And that hospital, El Buen Samaritano Hospital in La Romana, is THE most powerful statement of speaking up and doing something to fight systemic racism and oppression. This hospital is a ministry of the Haitian Missionary Baptist Church in La Romana (Maranatha Church) and stands as a beacon of hope in the community. Through the grace of God, leaders of Haitian descent, along with their American partners, have built this hospital and now operate it with magnificent efficiency, wisdom, and grace.

Here is an amazing fact - things are changing for the better in the DR! It takes time, progress is slow, but there is hope for the people of the bateyes and the barrios. This began with Pastor Phanord standing up for what is right, speaking out, putting himself at risk and coming out of his comfort zone to do what is right. With the Lord’s leading and help, he did something about unfair policies and more subtle racist attitudes embedded in Dominican society. Pastor Phanord did not accept the status quo racist messaging that Haitians belonged in this inferior position, that they just needed to work harder to get out of their impoverished situation. His family and church joined him in this vision, often taking a difficult and uncomfortable path in their culture, and have been joined by thousand and thousands of American volunteers over the decades. And we Americans have been so tremendously blessed.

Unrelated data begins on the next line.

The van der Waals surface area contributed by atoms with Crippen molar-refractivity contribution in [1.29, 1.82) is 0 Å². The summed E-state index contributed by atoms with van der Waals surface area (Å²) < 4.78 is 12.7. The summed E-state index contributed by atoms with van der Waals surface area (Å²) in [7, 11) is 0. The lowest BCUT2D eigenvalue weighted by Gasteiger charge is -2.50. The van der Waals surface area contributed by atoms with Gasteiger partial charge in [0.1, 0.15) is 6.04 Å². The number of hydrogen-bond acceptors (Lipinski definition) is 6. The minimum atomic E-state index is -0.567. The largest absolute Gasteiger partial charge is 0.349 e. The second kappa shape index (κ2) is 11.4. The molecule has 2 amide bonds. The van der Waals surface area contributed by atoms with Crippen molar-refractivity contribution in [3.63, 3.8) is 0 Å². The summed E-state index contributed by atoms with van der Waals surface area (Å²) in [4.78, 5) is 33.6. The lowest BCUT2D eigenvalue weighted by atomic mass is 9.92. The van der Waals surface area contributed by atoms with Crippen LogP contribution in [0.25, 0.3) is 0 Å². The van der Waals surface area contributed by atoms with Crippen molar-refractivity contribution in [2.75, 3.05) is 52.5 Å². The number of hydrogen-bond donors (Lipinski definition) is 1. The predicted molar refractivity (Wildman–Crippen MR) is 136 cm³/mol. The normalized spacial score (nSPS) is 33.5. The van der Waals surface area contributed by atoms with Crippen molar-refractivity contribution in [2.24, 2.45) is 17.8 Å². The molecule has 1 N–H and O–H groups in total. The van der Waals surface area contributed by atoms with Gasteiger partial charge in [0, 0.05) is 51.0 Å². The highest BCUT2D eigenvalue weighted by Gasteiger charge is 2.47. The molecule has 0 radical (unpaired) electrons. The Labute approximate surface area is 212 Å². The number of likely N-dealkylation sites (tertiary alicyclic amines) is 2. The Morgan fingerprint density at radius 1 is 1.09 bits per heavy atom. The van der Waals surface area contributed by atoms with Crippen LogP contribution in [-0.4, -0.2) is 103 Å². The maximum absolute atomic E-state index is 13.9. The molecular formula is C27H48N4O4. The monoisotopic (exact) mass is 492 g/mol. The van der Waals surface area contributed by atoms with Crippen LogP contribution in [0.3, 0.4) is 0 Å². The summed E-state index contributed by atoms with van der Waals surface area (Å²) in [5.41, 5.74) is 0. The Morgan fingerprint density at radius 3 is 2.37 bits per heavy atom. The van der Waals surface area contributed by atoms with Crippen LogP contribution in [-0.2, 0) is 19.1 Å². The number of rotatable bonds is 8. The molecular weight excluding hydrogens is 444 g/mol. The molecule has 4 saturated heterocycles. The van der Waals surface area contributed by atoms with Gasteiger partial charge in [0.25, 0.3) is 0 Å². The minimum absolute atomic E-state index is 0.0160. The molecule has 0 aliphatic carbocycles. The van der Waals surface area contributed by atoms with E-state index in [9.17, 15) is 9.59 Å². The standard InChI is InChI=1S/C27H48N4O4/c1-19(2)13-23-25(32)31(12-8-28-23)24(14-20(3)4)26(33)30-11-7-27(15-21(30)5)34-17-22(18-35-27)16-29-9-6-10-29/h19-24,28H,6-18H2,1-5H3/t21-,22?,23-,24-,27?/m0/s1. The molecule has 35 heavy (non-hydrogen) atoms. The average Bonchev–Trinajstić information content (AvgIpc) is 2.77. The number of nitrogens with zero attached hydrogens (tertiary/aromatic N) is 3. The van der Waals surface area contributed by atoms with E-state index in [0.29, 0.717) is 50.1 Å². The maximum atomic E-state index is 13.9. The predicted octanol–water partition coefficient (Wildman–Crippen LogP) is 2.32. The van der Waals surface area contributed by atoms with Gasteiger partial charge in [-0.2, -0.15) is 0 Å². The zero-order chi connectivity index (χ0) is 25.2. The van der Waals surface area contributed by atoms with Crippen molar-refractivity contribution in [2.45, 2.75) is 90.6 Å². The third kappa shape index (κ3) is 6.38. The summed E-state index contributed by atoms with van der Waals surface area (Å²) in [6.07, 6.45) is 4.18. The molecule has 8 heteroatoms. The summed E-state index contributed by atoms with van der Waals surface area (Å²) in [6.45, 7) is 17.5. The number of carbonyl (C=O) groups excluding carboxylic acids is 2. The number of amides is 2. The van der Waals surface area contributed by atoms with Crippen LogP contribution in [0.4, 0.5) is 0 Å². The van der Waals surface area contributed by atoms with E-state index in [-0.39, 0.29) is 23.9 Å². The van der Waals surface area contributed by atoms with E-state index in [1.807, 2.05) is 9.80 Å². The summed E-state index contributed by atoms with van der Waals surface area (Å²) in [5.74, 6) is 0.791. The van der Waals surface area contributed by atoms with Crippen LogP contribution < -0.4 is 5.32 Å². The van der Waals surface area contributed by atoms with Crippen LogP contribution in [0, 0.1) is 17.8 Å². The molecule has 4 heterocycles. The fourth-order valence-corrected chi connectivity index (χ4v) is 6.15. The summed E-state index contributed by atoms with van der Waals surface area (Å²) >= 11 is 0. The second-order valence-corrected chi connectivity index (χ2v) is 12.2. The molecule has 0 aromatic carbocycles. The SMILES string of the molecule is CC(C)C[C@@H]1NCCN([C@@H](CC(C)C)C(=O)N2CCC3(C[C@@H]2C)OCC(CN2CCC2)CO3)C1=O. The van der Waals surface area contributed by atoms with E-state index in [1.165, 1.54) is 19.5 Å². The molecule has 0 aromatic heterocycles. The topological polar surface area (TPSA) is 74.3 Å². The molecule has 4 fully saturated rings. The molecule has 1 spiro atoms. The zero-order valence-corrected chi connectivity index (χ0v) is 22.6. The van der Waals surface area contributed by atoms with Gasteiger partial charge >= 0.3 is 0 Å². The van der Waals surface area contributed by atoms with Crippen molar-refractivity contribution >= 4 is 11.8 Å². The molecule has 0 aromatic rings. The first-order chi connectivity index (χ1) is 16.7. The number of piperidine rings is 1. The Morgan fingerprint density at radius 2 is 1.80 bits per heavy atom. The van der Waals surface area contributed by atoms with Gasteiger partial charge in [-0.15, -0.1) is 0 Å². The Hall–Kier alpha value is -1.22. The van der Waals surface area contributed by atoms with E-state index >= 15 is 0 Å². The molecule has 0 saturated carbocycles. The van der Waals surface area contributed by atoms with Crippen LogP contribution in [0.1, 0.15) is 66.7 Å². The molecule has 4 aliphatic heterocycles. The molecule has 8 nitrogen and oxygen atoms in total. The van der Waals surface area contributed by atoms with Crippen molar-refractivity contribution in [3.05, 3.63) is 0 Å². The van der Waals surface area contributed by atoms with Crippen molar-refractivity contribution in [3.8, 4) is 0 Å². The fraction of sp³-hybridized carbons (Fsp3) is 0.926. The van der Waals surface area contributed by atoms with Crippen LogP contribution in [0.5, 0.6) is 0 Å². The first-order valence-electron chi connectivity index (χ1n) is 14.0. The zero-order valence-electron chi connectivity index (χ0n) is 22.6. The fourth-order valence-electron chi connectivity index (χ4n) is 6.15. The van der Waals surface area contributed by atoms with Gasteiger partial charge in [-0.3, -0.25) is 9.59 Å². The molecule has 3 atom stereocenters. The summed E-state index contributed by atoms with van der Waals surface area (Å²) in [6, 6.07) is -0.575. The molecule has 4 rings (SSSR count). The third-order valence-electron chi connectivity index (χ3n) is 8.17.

GO. LOVE. SERVE. This is the slogan on the back of our DR Mission Team shirts each trip, and it is in fact what we have been doing in the DR for over 30 years. We are in fact also called to GO, LOVE, and SERVE in our own communities.

“The ultimate tragedy is not the oppression and cruelty by the bad people, but the silence over that by the good people.” Dr. Martin Luther King, Jr.

"Tragically, too often in the past, evangelical Christians have turned a blind eye to racism or have been willing to stand aside while others take the lead in racial reconciliation, saying it was not our responsibility. (I admit I share in that blame.) As a result, many efforts toward reconciliation in America have lacked a Christian foundation and may not outlive the immediate circumstances that brought them into existence." Rev. Billy Graham

John Powers, PhD, is the president and CEO of the Dominican Republic Mission Team, a US-based 501(c)3 organization that has been serving the poor in the DR through local partnerships since 1990.

bottom of page